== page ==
Friday, April 8, 2005
Volume 4, Issue 14

(Short Excerpts from the Full Original Article:)

Professional Photographers Can Add a Winning Edge to Evidence


Technology is a wonderful thing—just ask any lawyer who has ever whipped out a digital camera phone and sent a quick snapshot of key evidence back to the office.

So when it comes to photographing an accident scene, injury or other important evidence, why bother bringing in a professional photographer? Simple, say many lawyers: It might mean the difference between winning and losing a case.

That proved true for Wayne Grant, a veteran litigator in Atlanta. Although Grant is an avid photographer who owns top-of-the-line digital cameras and video equipment, he says professional photographers "see things differently and document things differently than even experienced attorneys." That distinction, he says, recently played a key role in helping him obtain a seven-figure settlement for a client.

Not all professional photographers, however, are adept at creating demonstrative evidence. "There’s a lot of difference between a portrait photographer and a legal-evidence photographer," says Thomas Malone, an Atlanta litigator. "If you have somebody that deals with legal evidence every day and all day, he can teach you something, as opposed to you having to teach the photographer something. For instance, a portrait photographer might not understand the foundation requirements for night vision photos."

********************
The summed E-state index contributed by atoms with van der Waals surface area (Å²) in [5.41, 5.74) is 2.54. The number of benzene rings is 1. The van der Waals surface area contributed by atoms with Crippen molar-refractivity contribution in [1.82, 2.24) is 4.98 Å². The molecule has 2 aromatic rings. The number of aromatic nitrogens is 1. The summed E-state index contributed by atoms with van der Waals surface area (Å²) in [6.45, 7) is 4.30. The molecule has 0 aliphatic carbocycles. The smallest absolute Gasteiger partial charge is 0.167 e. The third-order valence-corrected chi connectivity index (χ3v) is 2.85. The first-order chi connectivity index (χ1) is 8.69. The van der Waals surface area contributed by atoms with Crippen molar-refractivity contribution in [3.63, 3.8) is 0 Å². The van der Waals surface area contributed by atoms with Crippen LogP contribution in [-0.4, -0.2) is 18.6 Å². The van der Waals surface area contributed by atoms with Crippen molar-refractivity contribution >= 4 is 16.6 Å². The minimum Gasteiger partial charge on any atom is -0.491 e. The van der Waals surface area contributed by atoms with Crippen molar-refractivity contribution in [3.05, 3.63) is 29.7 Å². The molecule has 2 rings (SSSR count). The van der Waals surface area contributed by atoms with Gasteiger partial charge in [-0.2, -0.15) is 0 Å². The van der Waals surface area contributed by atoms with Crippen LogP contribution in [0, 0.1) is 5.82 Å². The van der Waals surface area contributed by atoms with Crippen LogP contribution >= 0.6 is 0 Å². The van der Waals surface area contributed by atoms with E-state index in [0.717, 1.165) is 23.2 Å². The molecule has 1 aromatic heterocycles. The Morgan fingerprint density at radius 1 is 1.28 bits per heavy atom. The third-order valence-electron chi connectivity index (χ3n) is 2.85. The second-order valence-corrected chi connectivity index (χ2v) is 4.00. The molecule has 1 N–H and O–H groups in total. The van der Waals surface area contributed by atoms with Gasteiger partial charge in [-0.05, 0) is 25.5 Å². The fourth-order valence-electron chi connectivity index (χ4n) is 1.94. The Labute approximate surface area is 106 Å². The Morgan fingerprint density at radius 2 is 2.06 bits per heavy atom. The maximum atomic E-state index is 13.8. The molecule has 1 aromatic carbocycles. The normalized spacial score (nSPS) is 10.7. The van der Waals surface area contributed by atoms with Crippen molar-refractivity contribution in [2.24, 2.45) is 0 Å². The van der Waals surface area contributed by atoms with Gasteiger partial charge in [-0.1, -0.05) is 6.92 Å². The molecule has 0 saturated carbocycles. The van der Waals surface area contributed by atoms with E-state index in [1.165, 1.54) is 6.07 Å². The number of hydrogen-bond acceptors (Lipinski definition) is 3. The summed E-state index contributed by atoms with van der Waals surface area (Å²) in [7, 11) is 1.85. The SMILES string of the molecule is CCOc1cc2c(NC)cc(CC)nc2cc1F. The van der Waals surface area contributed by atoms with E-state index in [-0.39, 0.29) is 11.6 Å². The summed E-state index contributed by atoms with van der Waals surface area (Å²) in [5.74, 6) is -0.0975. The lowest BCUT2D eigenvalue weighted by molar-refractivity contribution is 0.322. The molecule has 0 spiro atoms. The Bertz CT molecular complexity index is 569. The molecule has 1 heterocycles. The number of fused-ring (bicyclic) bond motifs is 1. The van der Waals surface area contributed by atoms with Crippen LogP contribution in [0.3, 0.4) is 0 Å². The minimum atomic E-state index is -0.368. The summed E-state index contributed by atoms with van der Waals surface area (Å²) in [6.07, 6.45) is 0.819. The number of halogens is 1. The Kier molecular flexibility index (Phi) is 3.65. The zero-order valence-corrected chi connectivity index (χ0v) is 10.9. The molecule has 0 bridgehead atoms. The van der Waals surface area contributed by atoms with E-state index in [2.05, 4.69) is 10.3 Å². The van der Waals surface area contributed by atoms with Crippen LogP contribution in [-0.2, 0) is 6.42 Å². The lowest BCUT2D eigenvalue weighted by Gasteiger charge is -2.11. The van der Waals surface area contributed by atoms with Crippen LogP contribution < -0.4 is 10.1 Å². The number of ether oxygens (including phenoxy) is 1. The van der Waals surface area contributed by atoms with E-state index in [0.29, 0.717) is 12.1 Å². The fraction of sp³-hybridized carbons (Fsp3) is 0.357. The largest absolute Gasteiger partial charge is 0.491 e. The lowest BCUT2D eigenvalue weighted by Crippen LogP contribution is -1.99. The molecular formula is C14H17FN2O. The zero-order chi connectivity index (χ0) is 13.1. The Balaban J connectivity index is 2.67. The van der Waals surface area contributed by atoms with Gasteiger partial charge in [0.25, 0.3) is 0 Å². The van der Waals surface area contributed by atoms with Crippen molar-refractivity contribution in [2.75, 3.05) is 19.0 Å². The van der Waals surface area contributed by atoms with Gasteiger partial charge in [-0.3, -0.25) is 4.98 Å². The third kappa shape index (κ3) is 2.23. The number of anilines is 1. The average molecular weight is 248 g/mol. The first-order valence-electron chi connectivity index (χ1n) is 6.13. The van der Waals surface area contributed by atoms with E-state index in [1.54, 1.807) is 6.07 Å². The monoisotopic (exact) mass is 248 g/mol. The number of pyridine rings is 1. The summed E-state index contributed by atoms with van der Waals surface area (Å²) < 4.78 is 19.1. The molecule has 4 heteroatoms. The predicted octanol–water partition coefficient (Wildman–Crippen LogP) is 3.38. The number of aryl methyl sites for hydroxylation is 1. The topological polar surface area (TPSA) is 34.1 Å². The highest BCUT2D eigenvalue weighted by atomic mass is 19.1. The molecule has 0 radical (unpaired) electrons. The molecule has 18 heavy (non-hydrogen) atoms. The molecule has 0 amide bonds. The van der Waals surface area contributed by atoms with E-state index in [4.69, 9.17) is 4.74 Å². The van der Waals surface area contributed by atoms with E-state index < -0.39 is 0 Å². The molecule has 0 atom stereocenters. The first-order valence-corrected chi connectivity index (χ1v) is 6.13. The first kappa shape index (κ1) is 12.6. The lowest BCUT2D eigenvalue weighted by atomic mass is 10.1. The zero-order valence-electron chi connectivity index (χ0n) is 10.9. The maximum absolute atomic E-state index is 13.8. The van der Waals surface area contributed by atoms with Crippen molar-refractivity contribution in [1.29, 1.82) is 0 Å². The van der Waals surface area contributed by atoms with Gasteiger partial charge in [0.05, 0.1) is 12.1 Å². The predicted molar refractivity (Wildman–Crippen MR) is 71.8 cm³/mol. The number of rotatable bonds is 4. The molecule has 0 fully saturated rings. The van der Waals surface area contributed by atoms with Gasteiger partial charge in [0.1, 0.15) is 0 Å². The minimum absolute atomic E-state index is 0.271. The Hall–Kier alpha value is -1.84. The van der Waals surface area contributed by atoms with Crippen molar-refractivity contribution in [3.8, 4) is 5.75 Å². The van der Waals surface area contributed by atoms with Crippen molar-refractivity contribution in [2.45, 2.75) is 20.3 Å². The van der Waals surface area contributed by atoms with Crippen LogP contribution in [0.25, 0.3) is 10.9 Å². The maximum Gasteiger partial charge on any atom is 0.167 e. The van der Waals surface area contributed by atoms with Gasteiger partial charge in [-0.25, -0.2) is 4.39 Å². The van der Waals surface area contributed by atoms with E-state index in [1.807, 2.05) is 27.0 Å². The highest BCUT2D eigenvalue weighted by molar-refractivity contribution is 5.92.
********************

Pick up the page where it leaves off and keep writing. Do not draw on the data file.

Of course, hiring a professional photographer costs a bit more than doing it yourself: The hourly fee for shooting photos can run from $95 to $200, and complicated requests like precision aerial photos cost more. There’s also a separate charge for creating prints, and the fees go up with the print size.

Some lawyers balk at paying these fees, even though the costs are usually passed along to clients. "There are lots of attorneys who are penny-wise and pound foolish when it comes to photos," Grant says. He adds that if a lawyer has a solid case, "it will only become more solid if you can enlist the aid of a professional in creating your demonstrative evidence."

2005 ABA Journal

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